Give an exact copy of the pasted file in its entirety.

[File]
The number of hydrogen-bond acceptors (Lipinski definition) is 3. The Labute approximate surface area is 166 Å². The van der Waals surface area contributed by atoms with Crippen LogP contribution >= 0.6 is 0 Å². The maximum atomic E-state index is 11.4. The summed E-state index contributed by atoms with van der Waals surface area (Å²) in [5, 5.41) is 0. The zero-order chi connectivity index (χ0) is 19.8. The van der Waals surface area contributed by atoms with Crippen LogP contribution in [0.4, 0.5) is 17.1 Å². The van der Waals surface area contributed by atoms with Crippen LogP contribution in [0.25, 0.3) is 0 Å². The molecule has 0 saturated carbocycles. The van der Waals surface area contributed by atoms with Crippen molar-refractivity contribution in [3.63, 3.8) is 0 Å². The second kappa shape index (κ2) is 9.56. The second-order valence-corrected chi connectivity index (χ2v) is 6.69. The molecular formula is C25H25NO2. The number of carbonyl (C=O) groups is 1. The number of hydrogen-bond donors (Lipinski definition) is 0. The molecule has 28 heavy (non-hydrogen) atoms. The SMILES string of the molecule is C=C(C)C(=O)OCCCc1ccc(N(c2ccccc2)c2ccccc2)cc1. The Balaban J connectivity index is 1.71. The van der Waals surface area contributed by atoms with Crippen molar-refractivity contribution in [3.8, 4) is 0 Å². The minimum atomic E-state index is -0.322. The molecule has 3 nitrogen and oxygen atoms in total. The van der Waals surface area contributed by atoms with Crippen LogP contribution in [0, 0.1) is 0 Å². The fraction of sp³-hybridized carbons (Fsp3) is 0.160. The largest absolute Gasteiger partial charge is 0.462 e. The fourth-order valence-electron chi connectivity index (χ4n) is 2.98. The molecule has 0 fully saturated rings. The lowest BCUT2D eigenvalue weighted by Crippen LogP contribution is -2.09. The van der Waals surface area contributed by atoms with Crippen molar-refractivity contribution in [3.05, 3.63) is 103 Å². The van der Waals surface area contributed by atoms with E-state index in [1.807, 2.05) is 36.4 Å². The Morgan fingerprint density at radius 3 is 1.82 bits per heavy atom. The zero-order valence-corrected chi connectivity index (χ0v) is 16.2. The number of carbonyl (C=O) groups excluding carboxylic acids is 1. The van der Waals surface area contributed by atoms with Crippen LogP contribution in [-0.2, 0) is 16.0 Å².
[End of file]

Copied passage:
The number of hydrogen-bond acceptors (Lipinski definition) is 3. The Labute approximate surface area is 166 Å². The van der Waals surface area contributed by atoms with Crippen LogP contribution >= 0.6 is 0 Å². The maximum atomic E-state index is 11.4. The summed E-state index contributed by atoms with van der Waals surface area (Å²) in [5, 5.41) is 0. The zero-order chi connectivity index (χ0) is 19.8. The van der Waals surface area contributed by atoms with Crippen LogP contribution in [0.4, 0.5) is 17.1 Å². The van der Waals surface area contributed by atoms with Crippen LogP contribution in [0.25, 0.3) is 0 Å². The molecule has 0 saturated carbocycles. The van der Waals surface area contributed by atoms with Crippen molar-refractivity contribution in [3.63, 3.8) is 0 Å². The second kappa shape index (κ2) is 9.56. The second-order valence-corrected chi connectivity index (χ2v) is 6.69. The molecular formula is C25H25NO2. The number of carbonyl (C=O) groups is 1. The number of hydrogen-bond donors (Lipinski definition) is 0. The molecule has 28 heavy (non-hydrogen) atoms. The SMILES string of the molecule is C=C(C)C(=O)OCCCc1ccc(N(c2ccccc2)c2ccccc2)cc1. The Balaban J connectivity index is 1.71. The van der Waals surface area contributed by atoms with Crippen molar-refractivity contribution in [3.8, 4) is 0 Å². The minimum atomic E-state index is -0.322. The molecule has 3 nitrogen and oxygen atoms in total. The van der Waals surface area contributed by atoms with Crippen LogP contribution in [0, 0.1) is 0 Å². The fraction of sp³-hybridized carbons (Fsp3) is 0.160. The largest absolute Gasteiger partial charge is 0.462 e. The fourth-order valence-electron chi connectivity index (χ4n) is 2.98. The molecule has 0 fully saturated rings. The lowest BCUT2D eigenvalue weighted by Crippen LogP contribution is -2.09. The van der Waals surface area contributed by atoms with Crippen molar-refractivity contribution in [3.05, 3.63) is 103 Å². The van der Waals surface area contributed by atoms with E-state index in [1.807, 2.05) is 36.4 Å². The Morgan fingerprint density at radius 3 is 1.82 bits per heavy atom. The zero-order valence-corrected chi connectivity index (χ0v) is 16.2. The number of carbonyl (C=O) groups excluding carboxylic acids is 1. The van der Waals surface area contributed by atoms with Crippen LogP contribution in [-0.2, 0) is 16.0 Å².